Bullard, however fought with the Gray, serving in the Confederate forces, and cut a handsome fiery red-haired figure in his uniform; so much so that three young ladies who were great friends, espying him in town each exclaimed "that's the boy I want to marry!" And, all three did. His first wife was Susan Caudill, and when she passed away after having *three children, he married Eliza Pitts Coffee, who lived only a short three years after and "Poor Eliza never drew a well breath" being ill when they wed.
Malinda Ellen Hopper, whose adventurous family includes the explorer Charlie Hopper, was the third wife, mother of **seven children. She is the greatgrandmother with whom your editor (when less than 3 months old) posed in a four generation picture with mother Lena May and grandmother Carrie Edyth. The two, Joslin and Bullard widows, lived with Lena's family and she has stated jokingly, "I never knew the Civil War was over until I was twelve!"
We've included some poetry this time written by dad's and grand dad's also. M.Jay Mansfield's "Daddy" is one and John I. Blair blesses us with "Pa Du." Blair's other works for June include "Noon Gate" and shows the scene that inspired the poem. With these are the following: "Madge," "Holy Trinity," "Payoff," "Grackles Don't Cuddle," and "Once The Plains Rolled."
We also have new poetry from Jacquelein Veldhuis, along with an updated bio and pic. "Dear Inner Child" and "The Divine Love" compositions are displayed upon graphic backgrounds using photo's taken by the author. We appreciate her creativity in brightening our ezine again this issue.
Bruce Clifford submitted four of his poetic songs, the first one is "Cyclone of Lupadon" and then "East Side/West Side," "Better Than," and "Without A Trace." Bruce adds an article that expresses what many of us may have been mulling over within ourselves, and poses a solution, "Vote for Bruce." Leo C. Helmer has a Western Swing article on Adolph Hofner and another spot where you can link to some Western Swing music in "For All My Readers Who Like My Unending Western Swing Articles." Gerard Meister discusses "About Patriotism - Then and Now" in his column, "Thinking Out Loud."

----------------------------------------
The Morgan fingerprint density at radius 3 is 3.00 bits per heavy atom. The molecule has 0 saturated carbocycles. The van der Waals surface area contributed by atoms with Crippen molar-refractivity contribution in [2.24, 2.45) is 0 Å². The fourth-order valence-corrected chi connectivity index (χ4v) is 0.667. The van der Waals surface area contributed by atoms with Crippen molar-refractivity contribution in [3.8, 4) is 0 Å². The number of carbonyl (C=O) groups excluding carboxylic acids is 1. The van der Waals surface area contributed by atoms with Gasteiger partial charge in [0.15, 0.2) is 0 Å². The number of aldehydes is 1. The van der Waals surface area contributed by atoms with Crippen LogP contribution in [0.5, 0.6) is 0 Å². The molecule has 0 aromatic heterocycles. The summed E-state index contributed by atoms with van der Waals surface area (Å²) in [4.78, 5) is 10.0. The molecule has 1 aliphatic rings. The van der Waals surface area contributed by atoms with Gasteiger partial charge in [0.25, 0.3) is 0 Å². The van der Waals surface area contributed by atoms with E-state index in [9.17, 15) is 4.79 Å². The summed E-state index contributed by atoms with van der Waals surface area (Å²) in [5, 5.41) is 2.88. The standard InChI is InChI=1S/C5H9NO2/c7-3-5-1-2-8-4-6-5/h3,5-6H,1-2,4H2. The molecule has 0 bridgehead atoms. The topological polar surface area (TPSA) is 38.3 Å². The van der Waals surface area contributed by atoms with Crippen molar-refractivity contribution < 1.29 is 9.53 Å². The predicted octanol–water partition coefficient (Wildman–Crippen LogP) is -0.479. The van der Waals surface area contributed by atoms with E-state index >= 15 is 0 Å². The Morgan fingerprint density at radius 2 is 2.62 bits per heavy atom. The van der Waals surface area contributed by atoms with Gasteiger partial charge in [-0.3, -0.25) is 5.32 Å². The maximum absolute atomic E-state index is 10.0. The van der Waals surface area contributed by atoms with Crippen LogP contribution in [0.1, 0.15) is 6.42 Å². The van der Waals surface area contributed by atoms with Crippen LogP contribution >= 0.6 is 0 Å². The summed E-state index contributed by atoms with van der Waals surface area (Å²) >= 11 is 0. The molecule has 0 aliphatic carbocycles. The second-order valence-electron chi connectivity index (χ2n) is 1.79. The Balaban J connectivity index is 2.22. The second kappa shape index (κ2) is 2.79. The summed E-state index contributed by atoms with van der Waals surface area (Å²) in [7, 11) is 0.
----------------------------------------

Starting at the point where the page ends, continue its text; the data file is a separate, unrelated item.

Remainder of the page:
The hope was there that some of the authors would send in tributes to their fathers. That didn't happen, but in "Irish Eyes" Mattie Lennon gives the background of a unique event (a Hillbilly Run in Ireland) held annually in the Blessington Lakes area, and adds how his father felt about the creation of the lakes. Then, in addition to Helmer's next segment on Great Jobs which continues the career as a trucker, we will be featuring a special story by him this issue, "Some of My Earliest Recollections of Father."
LC Van Savage's "Consider This" is where she declares "Faux is Good." I won't spoil her impact by telling you just what that funny, but tender tale includes. She also has a rib-tickler article, "Mr. Gardello And Other PBs."
"Eric Shackle's Column" does a sequel on Jeff Deck, the self-proclaimed typo-eradicator. That sounds rather like a super hero title, and this column starts out with an incident where being one might have provided a solution for him. Shackle also shares a poignant look back to World War I with an article about how the letters from abroad qualify as being among the first "citizen reporters."
Do you like omelets? Yes, or no, Helmer has some tasty ideas for turning your breakfast into a gourmet treat. Check out "Cookin' With Leo."
Coming full circle to the theme of Father's Day, your editor includes two pictures of her late father--one with him from 1980 (one of the few snapshots while he had the mustache he grew for Frontier Days;) and one with his own father Everett Marion Carroll taken in 1964.
Though he loved and respected his father and they 'talked' over wireless radio regularly, that brief visit was one of the few times he was able to be around his sire, because of his parents divorce when he was two years old. His beloved step-father, Earl Joseph King, with no children of his own, happily claimed Dad and his four daughters, unfortunately passing away 24 hrs before the first greatgrandchild's birth.
Point is, Fathers come in all guises, some are born to the role, others assume the duties, most often willingly, cheerfully providing for the family not only their name but good advice, and a certain knowledge undergirding the continuity of life. We salute the Fathers once again as we close this column.
Look for us next month!
*three children: Jacob A Bullard 1867–1880; James Russell Bullard 1869–1870; Thomas J Bullard 1871–1920.
**Stella Lee Anice "Stell" Bullard 1881–1953; Vincell Clarence "Vince" Bullard 1882–1951; Lilvia Acenith "Lil" Bullard 1884–1948; Azalia Lovethia "Zail" Bullard 1885–1959; Mary Esther Zenobia "Nobe" Bullard 1886–1958; Ones Evan Bullard 1888–1937; Carrie Edyth Bullard 1890–1974.
Click on author's byline for bio and list of other works published by Pencil Stubs Online.
To report problems with this page, email Webmaster
Copyright © 2002 AMEA Publications